Anal Fissures

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Anal Fissures: aka  Anal Tears, Rectum Tears, Rectum Lining Tear

 

 

 

What Is It?

 

An anal fissure is a tear or sometimes an ulcer that occurs inside the lining of the rectum or anal canal. This is the very end part of the rectum that you cannot see. Fissures can occur anytime, anywhere but are most common in adults that are middle age and in younger adults. Often anal fissures heal well alone but sometimes this can’t occur because the anal muscle spasms. 

 

Among the signs and symptoms of anal fissures include red blood appearing in the toilet and on paper and having painful bowel movements. Typically a doctor will diagnose anal fissures using a special instrument known as a sigmoidoscope or by visual examination. Typically a doctor will want to confirm a diagnosis before recommending treatment. He or she will want to rule out other causes for symptoms including heroes. Many different causes can result in anal bleeding. Anal fissures typically result from Crohn’s Disease or chronic constipation.

 

 

 

The Operation

 

Patients with severe fissures that do not heal on their own may require surgery, either an anal dilation or a lateral internal sphincterotomy (also known as an LIS). The dilation is not used as often because it can cause incontinence or the inability to control one’s bowels.
The LIS surgery is performed under general anesthesia. Most patients can have this surgery done in one day on an outpatient basis. During the procedure the doctor will cut a small part of the muscle of the anal canal. This should relieve spasms occurring in the sphincter muscle, which will allow the fissure to heal. This cures anal fissures in a majority of patients that have the procedure.

 

 

 

Alternatives to Surgery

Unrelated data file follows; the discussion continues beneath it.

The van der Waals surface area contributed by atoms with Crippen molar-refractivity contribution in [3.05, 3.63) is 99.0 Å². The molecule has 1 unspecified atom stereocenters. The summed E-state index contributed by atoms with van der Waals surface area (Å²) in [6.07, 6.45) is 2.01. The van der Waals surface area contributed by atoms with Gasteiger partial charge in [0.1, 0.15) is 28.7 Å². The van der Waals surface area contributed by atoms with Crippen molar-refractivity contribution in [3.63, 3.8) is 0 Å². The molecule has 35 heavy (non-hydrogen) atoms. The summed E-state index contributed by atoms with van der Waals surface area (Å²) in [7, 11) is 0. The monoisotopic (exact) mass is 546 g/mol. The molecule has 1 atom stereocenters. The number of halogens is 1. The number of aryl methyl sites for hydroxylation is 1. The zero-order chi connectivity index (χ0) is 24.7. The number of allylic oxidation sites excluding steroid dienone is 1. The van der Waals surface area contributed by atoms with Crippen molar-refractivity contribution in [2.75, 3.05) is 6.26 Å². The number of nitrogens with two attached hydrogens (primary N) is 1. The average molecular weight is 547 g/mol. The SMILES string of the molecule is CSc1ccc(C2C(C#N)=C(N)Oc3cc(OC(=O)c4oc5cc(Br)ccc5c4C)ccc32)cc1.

Often simply relieving the pressure on the anal canal and rectum can help alleviate the pain associated with an anal fissure. Treatment goals include softening the stool to help pass stool along and minimize discomfort including bleeding. Among the recommendations that do not involve surgery include:

 

  • Taking warm baths also known as sitz-baths where a patient sits in a small tub filled with warm water.
  • Eating foods that help promote soft stools including fibrous vegetables and fruit.
  • Taking stool softeners when recommended by a doctor or other healthcare provider.
  • Using a lubricant to help bowels pass easier.
  • Trying topical agents to help relieve pain.

 

Some doctors are also trying chemical agents like Botox injections to try to relieve anal fissures, because these relax the sphincter muscles which may allow the fissure time to heal. These injections may work better than other topical agents like nitroglycerin, which has a similar action.

 

 

 

Before The Operation

 

Before the surgery a patient will be asked to try many other types of therapy in an attempt to control spasms and heal the fissure without surgery. If this fails the patient will be asked to prepare for surgery by avoiding foods for 8 to 12 hours before the procedure.

 

 

 

After The Operation

 

Most patients can go home on the same day. You will first go to a recovery room where you can rest for up to 2 hours. At home it is important the wound remain clean and dry; most healthcare providers recommend using a moist towlette not paper to wipe.

 

 

 

Possible Complications

 

Generally healing anal fissures is not complicated, and neither is the LIS surgery doctors use to cut the sphincter muscle to allow for faster recovery. Most patients are at greatest risk for a possible infection, or for tearing the wound even more by not following their doctor’s advice. If you strain during bowel movements you are always at risk for anal fissures and hemorrhoids. You should consider using a stool softener and talking with your doctor to rule out causes for constipation.

 

 

 

General Advice

 

Anal fissures area relatively common occurrence. These uncomfortable tears in the anal muscle generally heal on their own after several weeks. Some people find however they need surgical intervention to help heal the fissure. If this is the case you can have a special procedure performed that will help relax the anal sphincter so your fissure can heal. It is important to keep this area clean and dry following the procedure and to avoid straining during bowel movements.

 

The success rate for LIS surgery is very high. Most people with fissures heal well using non-invasive techniques.

 

 

 

Estimated Costs for Anal Fissures

 

Country Costs
USA $3,000-$8,000
Malaysia $1,000-$1,500
Singapore $1,500-$2,900
India $900-1200
Thailand $1,200-$1,500

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